Airline passenger traffic is still running far below pre-pandemic numbers, but airlines and airports are getting ready for what promises to be a busy summer.
Vaccinated travelers will be flying to more places — including Europe, once the European Commission releases further travel guidelines for Americans inoculated with one of Europe's approved vaccines.
More people in airport terminals means more customers for airport shops and restaurants still reeling from pandemic traumas.
“During the pandemic, many restaurants and stores had to be closed, while other were drastically scaled back to minimal hours,” said Rob Wigington, executive director of Airport Restaurant and Retail Association, an industry trade group. With the return of travelers, many airport concessions are reopening, but ARRA projects these businesses will show a loss of at least $3.4 billion between summer 2020 and the end of 2021.
When travelers do return to airports, they will notice changes in retail operations, ranging from shops permanently or temporarily shuttered to stores with reduced hours and limited stock.
At Denver International Airport, which has already seen a major return to traffic, “Our retail program is doing very well, and concessions are fully open,” airport spokeswoman Alex Renteria told NBC News, although many shops are currently operating with reduced hours.
While many local brands are maintaining their presence at Oregon’s Portland International Airport, the airport lost iconic, longtime local tenants Powell’s Books and The Real Mother Goose art and craft gallery during the pandemic.
"Concessionaires continue to adjust their operating hours so that they are open with the majority of the outbound flights,” airport spokeswoman Kama Simonds said.
After all but shutting down its airport stores in the first phase of the pandemic, Philadelphia International Airport came up with a strategic plan for how and when to reopen its 185 retail, food, and beverage outlets. Around 40 percent of those concessions are local and minority-owned businesses, said Jim Tyrell, the airport's chief revenue officer. “If we closed them, they’d have a harder time coming back.” So, as travel demand began to pick up, PHL focused on opening those businesses first.
“Travelers who are shopping are buying high-ticket, luxury items — things you wouldn't expect pandemic passengers to buy. It’s like you have people who have decided to travel and now they are all in.”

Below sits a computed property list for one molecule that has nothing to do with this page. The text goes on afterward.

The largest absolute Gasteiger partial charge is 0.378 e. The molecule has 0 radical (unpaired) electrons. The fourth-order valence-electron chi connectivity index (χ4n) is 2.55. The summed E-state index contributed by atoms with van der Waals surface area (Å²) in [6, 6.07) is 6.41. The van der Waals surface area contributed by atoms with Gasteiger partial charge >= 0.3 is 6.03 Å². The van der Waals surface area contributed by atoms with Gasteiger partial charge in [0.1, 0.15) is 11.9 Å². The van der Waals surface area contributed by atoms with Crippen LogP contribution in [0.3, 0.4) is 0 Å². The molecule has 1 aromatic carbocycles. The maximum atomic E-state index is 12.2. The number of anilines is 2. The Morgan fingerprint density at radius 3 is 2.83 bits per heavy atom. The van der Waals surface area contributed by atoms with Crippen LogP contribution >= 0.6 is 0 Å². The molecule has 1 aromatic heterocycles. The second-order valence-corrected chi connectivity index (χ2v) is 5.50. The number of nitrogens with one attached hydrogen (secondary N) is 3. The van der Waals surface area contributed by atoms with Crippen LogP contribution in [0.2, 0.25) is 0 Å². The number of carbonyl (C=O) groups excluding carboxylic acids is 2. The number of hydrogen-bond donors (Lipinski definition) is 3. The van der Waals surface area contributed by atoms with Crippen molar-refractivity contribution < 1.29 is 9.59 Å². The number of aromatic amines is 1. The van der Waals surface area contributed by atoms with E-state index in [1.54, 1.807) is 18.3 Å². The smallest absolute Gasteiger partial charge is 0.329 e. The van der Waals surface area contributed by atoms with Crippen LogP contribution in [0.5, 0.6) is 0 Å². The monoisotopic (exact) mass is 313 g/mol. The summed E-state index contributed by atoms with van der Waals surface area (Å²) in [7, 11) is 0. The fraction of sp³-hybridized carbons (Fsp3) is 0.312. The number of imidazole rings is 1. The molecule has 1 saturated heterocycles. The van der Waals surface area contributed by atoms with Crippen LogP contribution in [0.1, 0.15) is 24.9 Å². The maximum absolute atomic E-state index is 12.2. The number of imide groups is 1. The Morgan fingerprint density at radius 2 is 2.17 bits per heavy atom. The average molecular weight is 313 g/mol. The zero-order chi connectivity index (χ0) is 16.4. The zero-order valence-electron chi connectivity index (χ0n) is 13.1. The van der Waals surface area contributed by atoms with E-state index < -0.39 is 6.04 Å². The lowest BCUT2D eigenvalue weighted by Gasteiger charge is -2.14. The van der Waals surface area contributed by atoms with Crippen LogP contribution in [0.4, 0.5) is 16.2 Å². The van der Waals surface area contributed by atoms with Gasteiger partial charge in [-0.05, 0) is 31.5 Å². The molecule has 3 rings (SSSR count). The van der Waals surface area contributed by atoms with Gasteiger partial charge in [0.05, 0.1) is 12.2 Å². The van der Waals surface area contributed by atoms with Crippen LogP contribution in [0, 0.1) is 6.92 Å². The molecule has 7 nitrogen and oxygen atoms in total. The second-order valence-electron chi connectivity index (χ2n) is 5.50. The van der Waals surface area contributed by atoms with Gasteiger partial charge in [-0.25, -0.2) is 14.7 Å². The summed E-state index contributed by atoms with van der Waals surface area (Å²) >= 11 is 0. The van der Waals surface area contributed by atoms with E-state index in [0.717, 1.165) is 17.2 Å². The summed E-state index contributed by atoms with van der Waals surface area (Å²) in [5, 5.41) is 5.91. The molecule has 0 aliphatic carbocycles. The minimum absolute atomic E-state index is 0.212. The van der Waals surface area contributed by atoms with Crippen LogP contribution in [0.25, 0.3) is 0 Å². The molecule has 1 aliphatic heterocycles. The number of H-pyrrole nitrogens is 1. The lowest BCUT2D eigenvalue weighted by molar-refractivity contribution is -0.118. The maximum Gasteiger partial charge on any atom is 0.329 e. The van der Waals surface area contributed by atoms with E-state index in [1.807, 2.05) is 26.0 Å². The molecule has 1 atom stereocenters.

Today, 85 outlets are open, although many are operating with reduced hours due to worker shortages and limited airline schedules.
Not only has the airport "not lost a single operator since the pandemic started,” but shoppers are embracing airport shopping more than ever, Tyrell said.
“We’re noticing that travelers who are shopping are buying high-ticket, luxury items, including jewelry, high-end handbags, sunglasses, and wallets. Things we wouldn’t expect pandemic passengers to buy,” Tyrell said. “It’s like you have people who have decided to travel and now they are all in. We hope that trend continues.”
Traveler Roz Sobel, who lives in San Miguel de Allende, Mexico, was excited to return to travel and to do some shopping at Seattle-Tacoma International Airport before her recent flight home. “Every time I go through I stop in and buy another pair of travel underwear at the ExOfficio store,” Sobel said. “They’re sort of expensive, but it’s a treat. This time I also stopped in the Hudson store and bought a nice, branded face mask.”
At Los Angeles International Airport, no local retail shops have permanently closed, said airport spokesman Heath Montgomery. With the number of international flights still down, only one duty-free shop is open.
"Sales are mirroring the slow rebound of international passengers,” Montgomery said.
“In general it has been a very difficult time for duty-free operators,” with sales down by as much as 80 percent, said Michael Payne, president and CEO of the International Association of Airport Duty Free Stores. A recent reopening and expansion of the duty-free store at Fort Lauderdale International Airport in Florida has been an exception, he said.
In the few U.S. airports where duty-free shops are open, there is uncertainty for travelers, Payne said.
“They’re flying for the first time in a year. They are in a rush to get to the gate. And they are more careful when shopping. Some things that they would touch, feel, taste, or try on, such as clothing, spirits, and cosmetics, they cannot do. And that changes the buying practice,” Payne said.
Business travelers, a traditionally good source of revenue for duty free, are not flying yet either. “But I think things will eventually settle down and should get back to something normal,” Payne predicted.
Wigington agreed, saying: “The industry will be in recovery mode for a long time, but with the continued help of our airport partners, and resumption of business and international travel, we will get to the other side of this unprecedented crisis.”